Did you know that approximately 9.2% of children have anxiety? This is a 27% increase from years before 2016 (Lebrun-Harris, 2022).
What does this mean for you as a school counselor or classroom teacher? In a school of 500 students, there will be around 50 students experiencing anxiety. This is NOT a number that educators can overlook. Helping kids cope with anxiety must be a top priority!
What Does Anxiety Look Like in Elementary-Aged Children?
Children experience worries, fears, and nervousness just like adults. These thoughts and feelings can be about common things like speaking in front of others or specific fears like spiders. Some fears are school related like test-taking.
Anxiety becomes a problem for elementary-aged children when it begins to inhibit pieces or all of their daily life. It’s important to take a comprehensive look at a child’s life and discuss various signs of anxiety in different settings with classroom teachers and caregivers when concerns are present.
Common Signs of Anxiety
Anxiety can be shown through inward or outward physical and behavioral signs. When experiencing this level of anxiety, it can negatively impact a child’s ability to take part and thrive in school.
*It is important to note that most children exhibit some of these signs from time to time, but children with anxiety show these signs repetitively or in a pattern.
Common Triggers for Anxiety in Children
For some children, their anxiety isn’t present all of the time. It can be triggered by certain situations that happened in the past, are occurring presently, or may be upcoming.
Being able to identify a child’s personal trigger(s) for anxious thoughts is helpful for learning how to take a personalized approach in managing anxiety.
How to Help Students Deal with Anxiety
Make Classrooms a Safe Space
Create safe environments for children in the classroom and at school. Be intentional with the tone of your voice when speaking to students. Use group activities to foster positive peer interactions. Intentionally let students know they are not alone in their worries!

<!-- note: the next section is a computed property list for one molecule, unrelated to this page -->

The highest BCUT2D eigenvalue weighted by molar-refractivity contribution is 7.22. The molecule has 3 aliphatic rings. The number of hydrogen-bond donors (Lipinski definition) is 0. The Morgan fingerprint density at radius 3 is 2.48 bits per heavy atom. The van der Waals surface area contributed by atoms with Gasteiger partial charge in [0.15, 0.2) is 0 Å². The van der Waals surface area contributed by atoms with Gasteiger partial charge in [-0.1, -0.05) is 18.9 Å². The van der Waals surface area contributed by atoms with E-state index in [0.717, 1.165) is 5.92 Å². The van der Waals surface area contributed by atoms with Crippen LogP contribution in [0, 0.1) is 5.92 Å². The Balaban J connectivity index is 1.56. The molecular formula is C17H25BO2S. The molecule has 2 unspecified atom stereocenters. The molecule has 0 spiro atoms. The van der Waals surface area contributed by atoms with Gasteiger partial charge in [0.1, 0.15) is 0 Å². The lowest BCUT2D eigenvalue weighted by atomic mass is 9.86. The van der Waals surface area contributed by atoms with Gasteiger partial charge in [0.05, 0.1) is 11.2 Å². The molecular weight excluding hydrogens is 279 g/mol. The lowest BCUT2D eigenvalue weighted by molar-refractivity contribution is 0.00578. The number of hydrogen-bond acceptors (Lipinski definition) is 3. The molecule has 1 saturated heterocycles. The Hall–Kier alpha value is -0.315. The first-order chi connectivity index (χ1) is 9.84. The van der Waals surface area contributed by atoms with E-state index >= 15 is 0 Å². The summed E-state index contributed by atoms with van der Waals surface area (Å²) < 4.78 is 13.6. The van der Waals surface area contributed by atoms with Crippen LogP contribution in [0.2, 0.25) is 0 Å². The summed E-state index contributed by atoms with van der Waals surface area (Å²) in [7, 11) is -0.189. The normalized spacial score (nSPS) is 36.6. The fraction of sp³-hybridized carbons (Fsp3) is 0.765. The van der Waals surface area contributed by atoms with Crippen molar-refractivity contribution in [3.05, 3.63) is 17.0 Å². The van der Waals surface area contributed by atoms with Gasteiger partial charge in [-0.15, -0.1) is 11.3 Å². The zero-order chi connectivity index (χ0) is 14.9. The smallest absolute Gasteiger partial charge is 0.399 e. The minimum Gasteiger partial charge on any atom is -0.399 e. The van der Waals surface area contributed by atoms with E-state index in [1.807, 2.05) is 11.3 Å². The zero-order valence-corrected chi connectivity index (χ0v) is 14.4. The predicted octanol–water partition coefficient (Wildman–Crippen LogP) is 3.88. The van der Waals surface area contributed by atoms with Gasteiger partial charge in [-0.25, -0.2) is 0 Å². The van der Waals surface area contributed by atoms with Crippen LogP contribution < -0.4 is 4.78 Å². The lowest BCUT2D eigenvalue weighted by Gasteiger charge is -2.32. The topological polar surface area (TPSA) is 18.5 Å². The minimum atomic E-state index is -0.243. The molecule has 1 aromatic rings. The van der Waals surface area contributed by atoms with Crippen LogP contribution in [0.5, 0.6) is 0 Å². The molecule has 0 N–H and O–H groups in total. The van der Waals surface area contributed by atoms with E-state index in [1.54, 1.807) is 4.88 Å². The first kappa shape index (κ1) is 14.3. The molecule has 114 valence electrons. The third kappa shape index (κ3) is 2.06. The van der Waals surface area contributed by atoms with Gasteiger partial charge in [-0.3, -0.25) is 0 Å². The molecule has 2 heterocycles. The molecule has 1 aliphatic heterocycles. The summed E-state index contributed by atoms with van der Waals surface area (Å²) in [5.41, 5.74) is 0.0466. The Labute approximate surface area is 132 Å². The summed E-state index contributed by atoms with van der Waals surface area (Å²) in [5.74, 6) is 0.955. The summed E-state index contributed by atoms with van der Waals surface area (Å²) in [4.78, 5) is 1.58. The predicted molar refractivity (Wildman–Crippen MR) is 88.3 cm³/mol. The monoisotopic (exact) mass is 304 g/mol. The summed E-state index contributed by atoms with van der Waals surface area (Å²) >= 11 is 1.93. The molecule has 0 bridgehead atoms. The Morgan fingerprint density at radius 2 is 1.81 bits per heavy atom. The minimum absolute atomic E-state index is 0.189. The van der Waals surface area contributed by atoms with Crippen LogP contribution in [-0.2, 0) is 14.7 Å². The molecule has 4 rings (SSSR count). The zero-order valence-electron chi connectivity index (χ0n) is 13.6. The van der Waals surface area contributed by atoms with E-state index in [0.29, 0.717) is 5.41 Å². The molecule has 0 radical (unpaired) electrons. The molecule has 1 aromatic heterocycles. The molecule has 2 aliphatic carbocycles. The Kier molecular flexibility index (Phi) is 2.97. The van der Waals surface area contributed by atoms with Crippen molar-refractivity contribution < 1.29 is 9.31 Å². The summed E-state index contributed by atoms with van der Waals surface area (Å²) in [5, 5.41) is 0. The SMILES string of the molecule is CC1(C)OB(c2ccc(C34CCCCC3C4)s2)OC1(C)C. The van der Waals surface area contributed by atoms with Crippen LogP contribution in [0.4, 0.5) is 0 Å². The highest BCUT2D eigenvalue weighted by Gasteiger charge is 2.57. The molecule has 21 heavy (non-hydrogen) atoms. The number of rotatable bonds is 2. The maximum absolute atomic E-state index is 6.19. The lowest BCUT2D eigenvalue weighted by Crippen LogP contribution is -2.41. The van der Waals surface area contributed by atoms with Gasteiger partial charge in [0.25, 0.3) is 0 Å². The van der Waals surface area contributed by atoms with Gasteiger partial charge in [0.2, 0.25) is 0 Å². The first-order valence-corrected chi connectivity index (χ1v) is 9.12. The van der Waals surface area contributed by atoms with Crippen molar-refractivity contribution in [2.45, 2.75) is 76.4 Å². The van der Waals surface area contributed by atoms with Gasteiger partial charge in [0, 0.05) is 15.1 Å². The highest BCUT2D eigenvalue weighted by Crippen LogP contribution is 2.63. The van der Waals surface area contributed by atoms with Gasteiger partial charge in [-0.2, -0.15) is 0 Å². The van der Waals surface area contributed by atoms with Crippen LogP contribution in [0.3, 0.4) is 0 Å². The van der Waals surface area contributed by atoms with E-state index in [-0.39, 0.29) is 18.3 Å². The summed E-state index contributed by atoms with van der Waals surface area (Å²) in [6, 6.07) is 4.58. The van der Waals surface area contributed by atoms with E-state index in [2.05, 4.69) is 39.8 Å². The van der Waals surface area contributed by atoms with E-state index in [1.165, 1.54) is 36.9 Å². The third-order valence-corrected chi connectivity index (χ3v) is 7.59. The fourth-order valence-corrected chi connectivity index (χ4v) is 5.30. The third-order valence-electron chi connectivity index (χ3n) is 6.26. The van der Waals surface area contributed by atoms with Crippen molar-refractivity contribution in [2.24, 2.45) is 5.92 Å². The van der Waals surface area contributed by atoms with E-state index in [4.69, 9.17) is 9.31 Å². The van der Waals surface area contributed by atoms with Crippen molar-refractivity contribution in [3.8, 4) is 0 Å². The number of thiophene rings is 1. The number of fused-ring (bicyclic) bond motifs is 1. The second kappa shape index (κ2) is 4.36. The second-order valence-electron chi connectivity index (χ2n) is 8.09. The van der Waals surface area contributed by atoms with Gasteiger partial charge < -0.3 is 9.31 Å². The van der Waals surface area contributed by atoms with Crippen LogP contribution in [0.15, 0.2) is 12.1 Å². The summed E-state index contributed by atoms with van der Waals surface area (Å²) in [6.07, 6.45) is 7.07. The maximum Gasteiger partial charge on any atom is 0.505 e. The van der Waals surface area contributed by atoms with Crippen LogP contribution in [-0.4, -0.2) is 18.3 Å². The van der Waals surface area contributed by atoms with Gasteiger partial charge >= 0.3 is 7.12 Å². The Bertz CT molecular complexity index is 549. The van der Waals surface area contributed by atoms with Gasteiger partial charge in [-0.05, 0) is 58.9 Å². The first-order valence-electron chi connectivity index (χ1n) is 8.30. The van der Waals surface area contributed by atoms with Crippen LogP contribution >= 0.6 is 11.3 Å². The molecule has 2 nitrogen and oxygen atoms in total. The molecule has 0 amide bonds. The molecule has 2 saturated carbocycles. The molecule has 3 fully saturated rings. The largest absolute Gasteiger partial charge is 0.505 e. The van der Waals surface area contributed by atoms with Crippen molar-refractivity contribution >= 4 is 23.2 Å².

Construct a safe zone in classrooms or your office with books, art, music, and calming sensory opportunities for children to use when feelings of worry and fear begin to creep in.
Teach Coping Skills
Coping skills are ways a child manages their feelings in stressful situations. As each child in your school or classroom is unique, their specific coping strategies will be unique too!
By teaching and modeling a wide variety of coping skills (or an “anxiety toolbox” as I like to call it), you are putting the power back into your students’ hands. They can confidently know that they are capable of managing their anxiety and it does not control them.
5 Categories of Coping Skills:
- Physical Activity
- Connecting with Others
- Mindset Shifts
- Instant Calming
- Creative Outlets
- Move to calming music
- Stretch slowly
- Build with blocks
Connecting with Others
- Talk to a trusted adult
- Cuddle with a favorite pet
- Ask for help
- Think of a funny memory
- Say one thing you’re grateful for
- Focus on the present
- Take deep breaths
- Count to 10
- Blow real or pretend bubbles
- Journal about your feelings
- Play with kinetic sand or play dough
I use my Anxiety Lap Book to support students who struggle with anxiety, nervousness, and worry. With this resource, students explore their feelings, identify their anxious triggers, and practice coping skills. Students also learn how anxiety looks and feels in their body and practice a grounding exercise.
Make this material interactive by using hook-and-loop fastener dots and file folders. It becomes easy to store and use for small groups or individual anxiety counseling sessions.
Another favorite resource to use with anxious children is this Anxiety Journal. This hands-on workbook-style journal includes cut-and-paste writing and reflective and instructional activities for students to work through as they practice identifying their triggers and coping strategies. It’s a great starting point for many anxious students who are unsure about opening up.
Empowering students through anxiety is such an important job! Leave a comment below and tell me about your go-to activity to use with children experiencing anxiety at school.
Lebrun-Harris LA, Ghandour RM, Kogan MD, Warren MD. Five-Year Trends in US Children’s Health and Well-being, 2016-2020. JAMA Pediatr. 2022;176(7):e220056. doi:10.1001/jamapediatrics.2022.0056
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